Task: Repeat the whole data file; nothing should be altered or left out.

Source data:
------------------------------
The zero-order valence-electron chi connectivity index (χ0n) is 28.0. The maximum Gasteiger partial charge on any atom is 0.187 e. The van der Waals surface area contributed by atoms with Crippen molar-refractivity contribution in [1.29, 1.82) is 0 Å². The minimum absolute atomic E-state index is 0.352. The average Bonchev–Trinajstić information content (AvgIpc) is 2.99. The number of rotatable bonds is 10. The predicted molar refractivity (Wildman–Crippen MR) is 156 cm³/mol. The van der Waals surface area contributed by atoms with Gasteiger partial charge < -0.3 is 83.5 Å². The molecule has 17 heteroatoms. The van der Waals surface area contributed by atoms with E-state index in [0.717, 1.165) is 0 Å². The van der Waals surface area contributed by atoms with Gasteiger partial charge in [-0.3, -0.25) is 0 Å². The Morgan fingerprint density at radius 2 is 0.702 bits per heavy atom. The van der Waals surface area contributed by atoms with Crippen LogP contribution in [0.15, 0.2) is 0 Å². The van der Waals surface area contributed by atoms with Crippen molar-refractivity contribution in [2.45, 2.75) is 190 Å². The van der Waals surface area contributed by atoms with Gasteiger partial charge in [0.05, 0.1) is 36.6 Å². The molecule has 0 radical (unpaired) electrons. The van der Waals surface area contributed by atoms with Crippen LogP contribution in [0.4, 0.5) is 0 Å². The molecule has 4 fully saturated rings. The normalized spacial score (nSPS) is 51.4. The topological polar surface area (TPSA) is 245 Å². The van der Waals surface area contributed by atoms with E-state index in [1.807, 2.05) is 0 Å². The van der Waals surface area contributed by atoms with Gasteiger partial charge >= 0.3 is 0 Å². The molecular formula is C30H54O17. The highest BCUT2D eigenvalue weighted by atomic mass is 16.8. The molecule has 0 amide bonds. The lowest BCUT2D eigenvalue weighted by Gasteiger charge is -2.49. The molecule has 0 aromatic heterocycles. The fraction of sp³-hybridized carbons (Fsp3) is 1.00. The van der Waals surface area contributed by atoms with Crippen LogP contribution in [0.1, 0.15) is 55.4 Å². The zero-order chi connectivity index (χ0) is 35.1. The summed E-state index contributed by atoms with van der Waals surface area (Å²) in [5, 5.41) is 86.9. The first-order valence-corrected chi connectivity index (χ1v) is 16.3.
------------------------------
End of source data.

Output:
The zero-order valence-electron chi connectivity index (χ0n) is 28.0. The maximum Gasteiger partial charge on any atom is 0.187 e. The van der Waals surface area contributed by atoms with Crippen molar-refractivity contribution in [1.29, 1.82) is 0 Å². The minimum absolute atomic E-state index is 0.352. The average Bonchev–Trinajstić information content (AvgIpc) is 2.99. The number of rotatable bonds is 10. The predicted molar refractivity (Wildman–Crippen MR) is 156 cm³/mol. The van der Waals surface area contributed by atoms with Gasteiger partial charge < -0.3 is 83.5 Å². The molecule has 17 heteroatoms. The van der Waals surface area contributed by atoms with E-state index in [0.717, 1.165) is 0 Å². The van der Waals surface area contributed by atoms with Gasteiger partial charge in [-0.3, -0.25) is 0 Å². The Morgan fingerprint density at radius 2 is 0.702 bits per heavy atom. The van der Waals surface area contributed by atoms with Crippen LogP contribution in [0.15, 0.2) is 0 Å². The van der Waals surface area contributed by atoms with Crippen molar-refractivity contribution in [2.45, 2.75) is 190 Å². The van der Waals surface area contributed by atoms with Gasteiger partial charge in [0.05, 0.1) is 36.6 Å². The molecule has 0 radical (unpaired) electrons. The van der Waals surface area contributed by atoms with Crippen LogP contribution in [0.4, 0.5) is 0 Å². The molecule has 4 fully saturated rings. The normalized spacial score (nSPS) is 51.4. The topological polar surface area (TPSA) is 245 Å². The van der Waals surface area contributed by atoms with E-state index in [1.807, 2.05) is 0 Å². The van der Waals surface area contributed by atoms with Gasteiger partial charge >= 0.3 is 0 Å². The molecular formula is C30H54O17. The highest BCUT2D eigenvalue weighted by atomic mass is 16.8. The molecule has 0 amide bonds. The lowest BCUT2D eigenvalue weighted by Gasteiger charge is -2.49. The molecule has 0 aromatic heterocycles. The fraction of sp³-hybridized carbons (Fsp3) is 1.00. The van der Waals surface area contributed by atoms with Crippen LogP contribution in [0.1, 0.15) is 55.4 Å². The zero-order chi connectivity index (χ0) is 35.1. The summed E-state index contributed by atoms with van der Waals surface area (Å²) in [5, 5.41) is 86.9. The first-order valence-corrected chi connectivity index (χ1v) is 16.3.